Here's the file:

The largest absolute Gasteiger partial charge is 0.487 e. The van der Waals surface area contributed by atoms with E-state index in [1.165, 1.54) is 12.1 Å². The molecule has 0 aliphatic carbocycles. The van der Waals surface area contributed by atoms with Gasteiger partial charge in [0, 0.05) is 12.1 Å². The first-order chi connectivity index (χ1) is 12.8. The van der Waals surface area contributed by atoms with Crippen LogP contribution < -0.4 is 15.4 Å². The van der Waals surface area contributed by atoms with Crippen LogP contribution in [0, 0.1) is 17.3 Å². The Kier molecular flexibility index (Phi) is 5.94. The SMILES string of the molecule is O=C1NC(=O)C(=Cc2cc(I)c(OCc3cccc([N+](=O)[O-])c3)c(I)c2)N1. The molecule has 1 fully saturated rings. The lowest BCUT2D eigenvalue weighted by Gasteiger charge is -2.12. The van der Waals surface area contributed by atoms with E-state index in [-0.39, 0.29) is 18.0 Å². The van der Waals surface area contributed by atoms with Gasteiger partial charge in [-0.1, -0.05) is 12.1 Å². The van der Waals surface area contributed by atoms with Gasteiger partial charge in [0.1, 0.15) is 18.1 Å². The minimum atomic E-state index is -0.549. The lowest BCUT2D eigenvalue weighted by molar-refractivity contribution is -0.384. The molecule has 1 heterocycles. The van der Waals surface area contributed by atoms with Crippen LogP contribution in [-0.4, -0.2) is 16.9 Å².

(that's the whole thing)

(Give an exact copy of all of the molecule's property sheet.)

The largest absolute Gasteiger partial charge is 0.487 e. The van der Waals surface area contributed by atoms with E-state index in [1.165, 1.54) is 12.1 Å². The molecule has 0 aliphatic carbocycles. The van der Waals surface area contributed by atoms with Gasteiger partial charge in [0, 0.05) is 12.1 Å². The first-order chi connectivity index (χ1) is 12.8. The van der Waals surface area contributed by atoms with Crippen LogP contribution < -0.4 is 15.4 Å². The van der Waals surface area contributed by atoms with Crippen LogP contribution in [0, 0.1) is 17.3 Å². The Kier molecular flexibility index (Phi) is 5.94. The SMILES string of the molecule is O=C1NC(=O)C(=Cc2cc(I)c(OCc3cccc([N+](=O)[O-])c3)c(I)c2)N1. The molecule has 1 fully saturated rings. The lowest BCUT2D eigenvalue weighted by Gasteiger charge is -2.12. The van der Waals surface area contributed by atoms with E-state index in [-0.39, 0.29) is 18.0 Å². The van der Waals surface area contributed by atoms with Gasteiger partial charge in [-0.1, -0.05) is 12.1 Å². The van der Waals surface area contributed by atoms with Gasteiger partial charge in [0.1, 0.15) is 18.1 Å². The minimum atomic E-state index is -0.549. The lowest BCUT2D eigenvalue weighted by molar-refractivity contribution is -0.384. The molecule has 1 heterocycles. The van der Waals surface area contributed by atoms with Crippen LogP contribution in [-0.4, -0.2) is 16.9 Å².